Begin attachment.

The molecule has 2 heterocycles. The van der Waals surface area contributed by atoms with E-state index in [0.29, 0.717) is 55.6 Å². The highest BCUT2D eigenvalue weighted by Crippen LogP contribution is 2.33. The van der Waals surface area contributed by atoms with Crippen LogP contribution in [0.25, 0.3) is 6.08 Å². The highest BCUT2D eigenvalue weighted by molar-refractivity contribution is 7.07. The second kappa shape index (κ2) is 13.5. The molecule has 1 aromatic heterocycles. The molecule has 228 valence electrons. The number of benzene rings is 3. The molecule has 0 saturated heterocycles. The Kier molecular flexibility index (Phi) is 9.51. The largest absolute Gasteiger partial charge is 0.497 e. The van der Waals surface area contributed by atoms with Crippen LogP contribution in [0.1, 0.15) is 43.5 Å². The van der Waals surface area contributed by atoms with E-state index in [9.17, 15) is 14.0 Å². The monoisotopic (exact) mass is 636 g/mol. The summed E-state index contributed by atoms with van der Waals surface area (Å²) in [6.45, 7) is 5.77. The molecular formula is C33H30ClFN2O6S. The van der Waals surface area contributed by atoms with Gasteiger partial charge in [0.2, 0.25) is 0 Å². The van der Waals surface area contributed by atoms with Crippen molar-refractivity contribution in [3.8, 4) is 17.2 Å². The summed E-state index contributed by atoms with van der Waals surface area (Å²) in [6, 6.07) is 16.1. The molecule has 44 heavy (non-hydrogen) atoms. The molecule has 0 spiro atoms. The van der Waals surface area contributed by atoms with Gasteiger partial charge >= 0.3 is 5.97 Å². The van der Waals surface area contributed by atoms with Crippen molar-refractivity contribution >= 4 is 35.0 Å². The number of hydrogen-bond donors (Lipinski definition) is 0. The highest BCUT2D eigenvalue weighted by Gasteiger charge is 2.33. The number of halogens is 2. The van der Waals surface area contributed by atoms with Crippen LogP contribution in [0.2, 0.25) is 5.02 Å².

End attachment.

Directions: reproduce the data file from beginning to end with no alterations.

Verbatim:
The molecule has 2 heterocycles. The van der Waals surface area contributed by atoms with E-state index in [0.29, 0.717) is 55.6 Å². The highest BCUT2D eigenvalue weighted by Crippen LogP contribution is 2.33. The van der Waals surface area contributed by atoms with Crippen LogP contribution in [0.25, 0.3) is 6.08 Å². The highest BCUT2D eigenvalue weighted by molar-refractivity contribution is 7.07. The second kappa shape index (κ2) is 13.5. The molecule has 1 aromatic heterocycles. The molecule has 228 valence electrons. The number of benzene rings is 3. The molecule has 0 saturated heterocycles. The Kier molecular flexibility index (Phi) is 9.51. The largest absolute Gasteiger partial charge is 0.497 e. The van der Waals surface area contributed by atoms with Crippen LogP contribution in [0.1, 0.15) is 43.5 Å². The van der Waals surface area contributed by atoms with E-state index in [9.17, 15) is 14.0 Å². The monoisotopic (exact) mass is 636 g/mol. The summed E-state index contributed by atoms with van der Waals surface area (Å²) in [6.45, 7) is 5.77. The molecular formula is C33H30ClFN2O6S. The van der Waals surface area contributed by atoms with Gasteiger partial charge in [0.2, 0.25) is 0 Å². The van der Waals surface area contributed by atoms with Crippen molar-refractivity contribution in [3.8, 4) is 17.2 Å². The summed E-state index contributed by atoms with van der Waals surface area (Å²) in [6, 6.07) is 16.1. The molecule has 44 heavy (non-hydrogen) atoms. The molecule has 0 spiro atoms. The van der Waals surface area contributed by atoms with Gasteiger partial charge >= 0.3 is 5.97 Å². The van der Waals surface area contributed by atoms with Crippen molar-refractivity contribution >= 4 is 35.0 Å². The number of hydrogen-bond donors (Lipinski definition) is 0. The highest BCUT2D eigenvalue weighted by Gasteiger charge is 2.33. The number of halogens is 2. The van der Waals surface area contributed by atoms with Crippen LogP contribution in [0.2, 0.25) is 5.02 Å².